You've known Merrill Cook the candidate, and the candidate and the candidate.

Six times local voters have seen Cook's name on the ballot as a challenger.Now, for the first time in a decade of running for this or that office or being the lead spokesman for a citizen initiative, Cook comes before you as an incumbent.

And the decision for 2nd District residents is not whether they know Cook - his name identification runs at 91 percent of residents - it's whether they like the job he's doing.

Maybe, for some, it's whether they are even a bit surprised at the job he's doing.

Cook, the outsider, the quitter-of-the-GOP, the tax-revolter, the big man with big ideas, is now the Republican insider.

Cook doesn't bash light rail, one of his favorite pastimes before. He writes newsletters about how he's delivered millions of federal dollars to Utah for transportation, I-15 and light rail.

He doesn't thump GOP Gov. Mike Leavitt - the man who beat him in the 1992 governor's race - as ineffective or backward on vital issues. He praises Leavitt. And the governor stands before the State Republican Convention saying Cook has done a fine job in Congress and should be re-elected.

Is this some kind of great political transformation?

Cook says no, that he's stayed true to his basic beliefs. He says he's ruffled more than a few feathers in Washington and Salt Lake over what he terms his independent stands and resistance to the status quo.

"I still stand for the same things. I still argue for them. The difference, I guess, is that now I'm back here (in the GOP-controlled) House with people who feel the same way as I do about tax reform and giving locals control over how they spend federal transportation dollars. It's just great not standing alone."

Cook has surprised more than a few GOP watchers.

They wondered whether Cook would self-destruct once in office, that he could no longer attack, but had to compromise and work with others.

A number really wondered how Cook would fit in, especially after, in forming his core staff, he hired a press secretary and a chief of staff known for their sharp edges and combative styles.

But Cook's first year-and-a-half in office has not been marred by public faux pas, stumbles and pratfalls. Only a few times has Cook suffered foot-in-mouth disease.

Once, for example, he told the Deseret News editorial board that he didn't expect House Speaker Newt Gingrich to be re-elected speaker after the 1998 elections returned Republicans to a House majority.

Gingrich was not amused. Cook then said he fully supported Gingrich for another speaker term. Gingrich visited Utah soon thereafter on a tour of Western concerns, and he and Cook appeared friendly. And Cook said later he learned a valuable lesson. "Actually, the speaker and I became even closer after that (incident)."

Cook says his disagreements with Leavitt and GOP state leaders were never personal. And he's pleased all rally around him now.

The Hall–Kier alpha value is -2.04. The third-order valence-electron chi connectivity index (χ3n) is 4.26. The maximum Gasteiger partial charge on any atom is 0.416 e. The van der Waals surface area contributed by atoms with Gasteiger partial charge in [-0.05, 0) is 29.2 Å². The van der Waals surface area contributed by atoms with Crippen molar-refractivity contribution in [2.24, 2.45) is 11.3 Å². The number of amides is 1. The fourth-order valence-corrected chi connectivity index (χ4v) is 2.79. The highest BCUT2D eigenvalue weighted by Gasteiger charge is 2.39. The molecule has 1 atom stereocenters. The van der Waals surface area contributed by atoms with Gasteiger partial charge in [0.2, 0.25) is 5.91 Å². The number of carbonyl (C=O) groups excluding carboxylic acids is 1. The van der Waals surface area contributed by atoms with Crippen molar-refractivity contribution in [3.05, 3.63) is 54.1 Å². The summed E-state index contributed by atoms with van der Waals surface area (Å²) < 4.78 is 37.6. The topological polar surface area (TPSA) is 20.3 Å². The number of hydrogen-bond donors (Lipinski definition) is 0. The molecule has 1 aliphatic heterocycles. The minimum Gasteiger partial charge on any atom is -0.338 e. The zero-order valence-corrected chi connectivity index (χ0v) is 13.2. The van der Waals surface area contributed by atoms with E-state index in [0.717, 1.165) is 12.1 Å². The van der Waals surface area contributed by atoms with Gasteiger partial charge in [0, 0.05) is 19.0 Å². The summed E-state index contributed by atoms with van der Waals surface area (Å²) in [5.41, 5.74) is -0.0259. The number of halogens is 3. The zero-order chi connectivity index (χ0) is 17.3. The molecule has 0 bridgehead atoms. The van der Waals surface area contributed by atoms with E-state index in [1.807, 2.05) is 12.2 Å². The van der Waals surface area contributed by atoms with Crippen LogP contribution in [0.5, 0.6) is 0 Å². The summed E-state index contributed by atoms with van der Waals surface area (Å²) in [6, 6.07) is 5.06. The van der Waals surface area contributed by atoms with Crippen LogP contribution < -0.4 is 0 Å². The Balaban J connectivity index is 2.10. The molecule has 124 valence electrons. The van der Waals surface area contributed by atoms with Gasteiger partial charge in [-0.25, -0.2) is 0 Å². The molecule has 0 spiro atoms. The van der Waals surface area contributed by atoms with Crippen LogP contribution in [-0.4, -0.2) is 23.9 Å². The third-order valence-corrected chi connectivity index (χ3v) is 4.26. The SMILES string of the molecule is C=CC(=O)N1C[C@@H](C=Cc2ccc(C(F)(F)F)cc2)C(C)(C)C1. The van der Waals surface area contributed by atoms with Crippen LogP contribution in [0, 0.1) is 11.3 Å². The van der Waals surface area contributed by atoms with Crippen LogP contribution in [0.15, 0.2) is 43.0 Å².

In the 1996 state GOP convention Cook snuck into the primary with only 32 percent of the delegate vote. Face it, he says now, most of the GOP insider-delegates didn't want him in office. But he's been mending fences ever since.

"I've attended all but one or two meetings of the Salt Lake County and state party central committees. I knew I had to get these delegates on my side. I've listened and learned and (party leaders) say no one can remember a congressman whose tried harder."

Some former allies are disappointed, however. A core of light-rail opponents see Cook as a turncoat. "There have been people who voiced that" - that Cook didn't fight light rail in office as before.

But Cook says funding for the north-south light rail was approved in June 1996, before his election. "Some people are still upset I didn't throw my body down in front of the construction, tear up the rails after they were laid. I've said all along I want to get as much money for Utah and the 2nd District for all kinds of transportation as I can, within the budget agreements.

"My job is to get the money. It's the locals' job to decide how to spend it."

One reason he's getting along back in Congress - not butting heads - is because there Republicans want to cut spending and trim government. When he was criticizing Utah Republican incumbent governors and legislators in the late 1980s "they were raising taxes" and government was growing. "We're all on the same wave length" back in D.C., said Cook.

"I'm still a pretty feisty guy," says Cook. "Obviously, I've learned a lot" over the past 18 months. "I've gained a lot of knowledge." But he also came into office well-schooled in tax reform and budget-cutting - having argued them in years of campaigns. "I'm growing politically and in the ability to present my ideas. Politically, I'm gaining more allies than I had eight or 10 years ago.

"For 10 years, I fought so hard to get the opportunity to serve. I think I appreciate this office more than most. I love it more than I ever thought I would.."